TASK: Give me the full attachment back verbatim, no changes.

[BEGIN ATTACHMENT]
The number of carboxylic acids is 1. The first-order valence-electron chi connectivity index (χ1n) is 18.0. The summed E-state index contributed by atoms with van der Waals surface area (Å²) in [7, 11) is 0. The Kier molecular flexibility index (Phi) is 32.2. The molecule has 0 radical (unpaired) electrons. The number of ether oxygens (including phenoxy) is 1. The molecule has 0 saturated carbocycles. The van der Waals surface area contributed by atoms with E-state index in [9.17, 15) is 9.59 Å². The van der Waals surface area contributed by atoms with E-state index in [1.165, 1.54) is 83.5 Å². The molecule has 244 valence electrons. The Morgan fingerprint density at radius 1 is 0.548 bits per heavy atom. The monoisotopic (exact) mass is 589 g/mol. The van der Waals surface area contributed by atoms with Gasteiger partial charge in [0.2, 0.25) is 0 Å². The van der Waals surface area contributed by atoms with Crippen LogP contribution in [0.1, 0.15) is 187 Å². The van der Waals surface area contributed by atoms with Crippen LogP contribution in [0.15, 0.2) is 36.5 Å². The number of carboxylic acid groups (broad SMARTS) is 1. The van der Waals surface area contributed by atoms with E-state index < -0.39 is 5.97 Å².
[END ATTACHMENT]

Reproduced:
The number of carboxylic acids is 1. The first-order valence-electron chi connectivity index (χ1n) is 18.0. The summed E-state index contributed by atoms with van der Waals surface area (Å²) in [7, 11) is 0. The Kier molecular flexibility index (Phi) is 32.2. The molecule has 0 radical (unpaired) electrons. The number of ether oxygens (including phenoxy) is 1. The molecule has 0 saturated carbocycles. The van der Waals surface area contributed by atoms with E-state index in [9.17, 15) is 9.59 Å². The van der Waals surface area contributed by atoms with E-state index in [1.165, 1.54) is 83.5 Å². The molecule has 244 valence electrons. The Morgan fingerprint density at radius 1 is 0.548 bits per heavy atom. The monoisotopic (exact) mass is 589 g/mol. The van der Waals surface area contributed by atoms with Gasteiger partial charge in [0.2, 0.25) is 0 Å². The van der Waals surface area contributed by atoms with Crippen LogP contribution in [0.1, 0.15) is 187 Å². The van der Waals surface area contributed by atoms with Crippen LogP contribution in [0.15, 0.2) is 36.5 Å². The number of carboxylic acid groups (broad SMARTS) is 1. The van der Waals surface area contributed by atoms with E-state index < -0.39 is 5.97 Å².